The final project for my Circuits II class. Our task was to come up with a project that could be done as a if it were a lab exercise. We could use any equipment within the lab and would write up the process as if it were an exercise received from the professor.

Wireless electricity always interested me. Being able to connect a device for power without any wires makes the whole process seem like something from a sci-fi film. To keep our project simple, we decide to power just an LED and measure the power transferred to understand the efficiency of wireless vs wired.

The Setup

The RLC circuit used for our setup

The circuit ended up being very simple. When applying AC power to an inductor, it creates a magnetic field that another inductor can be placed inside of to harness the power. We created custom inductors by winding magnetic wire around a cylindrical object. We then calculated the harmonic frequency for these inductors and applied an AC voltage at this frequency to one of the inductors. We were able to transfer electricity using this method, however, the amount received as only a fraction of the original amount sent.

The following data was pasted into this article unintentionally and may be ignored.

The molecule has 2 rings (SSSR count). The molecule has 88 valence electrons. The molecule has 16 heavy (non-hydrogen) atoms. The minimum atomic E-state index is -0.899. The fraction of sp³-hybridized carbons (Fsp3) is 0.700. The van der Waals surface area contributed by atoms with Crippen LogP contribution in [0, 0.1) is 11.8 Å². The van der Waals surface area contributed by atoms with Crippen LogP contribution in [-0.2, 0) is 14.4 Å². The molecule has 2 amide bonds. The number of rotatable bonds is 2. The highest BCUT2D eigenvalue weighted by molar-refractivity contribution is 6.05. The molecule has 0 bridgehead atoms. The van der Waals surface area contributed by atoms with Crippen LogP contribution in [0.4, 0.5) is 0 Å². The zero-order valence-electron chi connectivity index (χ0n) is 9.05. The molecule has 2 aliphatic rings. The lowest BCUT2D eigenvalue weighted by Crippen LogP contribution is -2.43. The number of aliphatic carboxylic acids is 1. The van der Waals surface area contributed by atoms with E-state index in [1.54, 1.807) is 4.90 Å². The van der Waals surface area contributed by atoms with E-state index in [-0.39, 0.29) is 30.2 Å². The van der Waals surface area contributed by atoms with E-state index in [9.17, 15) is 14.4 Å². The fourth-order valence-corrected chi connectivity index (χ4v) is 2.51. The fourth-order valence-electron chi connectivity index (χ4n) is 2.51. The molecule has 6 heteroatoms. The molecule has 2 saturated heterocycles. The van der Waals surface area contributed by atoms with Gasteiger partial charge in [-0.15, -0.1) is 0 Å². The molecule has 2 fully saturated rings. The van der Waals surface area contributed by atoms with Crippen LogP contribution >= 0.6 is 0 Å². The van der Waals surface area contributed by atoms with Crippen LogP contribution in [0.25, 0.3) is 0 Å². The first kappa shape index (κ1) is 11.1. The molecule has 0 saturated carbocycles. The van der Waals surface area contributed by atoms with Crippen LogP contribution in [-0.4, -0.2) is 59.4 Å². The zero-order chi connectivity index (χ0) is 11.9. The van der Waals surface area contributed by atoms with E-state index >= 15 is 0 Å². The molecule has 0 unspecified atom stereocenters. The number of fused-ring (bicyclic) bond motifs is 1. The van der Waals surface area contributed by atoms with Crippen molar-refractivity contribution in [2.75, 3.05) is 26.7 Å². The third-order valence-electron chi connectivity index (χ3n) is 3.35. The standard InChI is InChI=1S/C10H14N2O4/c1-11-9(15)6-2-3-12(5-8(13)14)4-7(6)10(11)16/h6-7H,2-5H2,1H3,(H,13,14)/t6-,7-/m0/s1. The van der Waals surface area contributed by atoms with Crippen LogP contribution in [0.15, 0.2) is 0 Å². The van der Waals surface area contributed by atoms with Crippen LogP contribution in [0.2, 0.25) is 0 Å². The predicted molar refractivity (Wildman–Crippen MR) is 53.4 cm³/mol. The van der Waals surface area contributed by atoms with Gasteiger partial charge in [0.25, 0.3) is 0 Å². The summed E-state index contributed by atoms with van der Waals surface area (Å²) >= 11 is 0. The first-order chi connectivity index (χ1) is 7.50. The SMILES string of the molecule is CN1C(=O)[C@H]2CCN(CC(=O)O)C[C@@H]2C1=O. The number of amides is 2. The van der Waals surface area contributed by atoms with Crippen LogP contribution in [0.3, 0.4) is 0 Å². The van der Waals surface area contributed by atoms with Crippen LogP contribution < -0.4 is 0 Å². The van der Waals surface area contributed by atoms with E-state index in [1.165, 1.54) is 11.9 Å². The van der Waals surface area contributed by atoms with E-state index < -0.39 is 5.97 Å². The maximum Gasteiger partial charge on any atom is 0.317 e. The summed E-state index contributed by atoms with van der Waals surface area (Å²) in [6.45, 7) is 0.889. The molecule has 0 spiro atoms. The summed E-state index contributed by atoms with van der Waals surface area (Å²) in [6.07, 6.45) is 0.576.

We were able to improve the efficiency by also connecting a capacitor and resistor in series with the inductor. A new harmonic frequency was calculated for the inductor and capacitor. We saw great improvements in the amount of power transferred depending on how far apart the inductors were from one another. When placed extremely close together, we measured nearly 100% power transfer.

The Results

We received a lot of compliments from classmates for this project. I wasn’t the only engineer curious about wireless electricity and it makes for a fun way to learn about mutual inductance. Our professor’s specialty was in magnetic fields so he also enjoyed getting a chance to play with the circuit.

Our original lab report can be found here. A video can be seen below of our professor taking a look at the circuit. The additional wires on the receiving inductor were coming from the oscilloscope to measure the received power.

Wireless circuit in action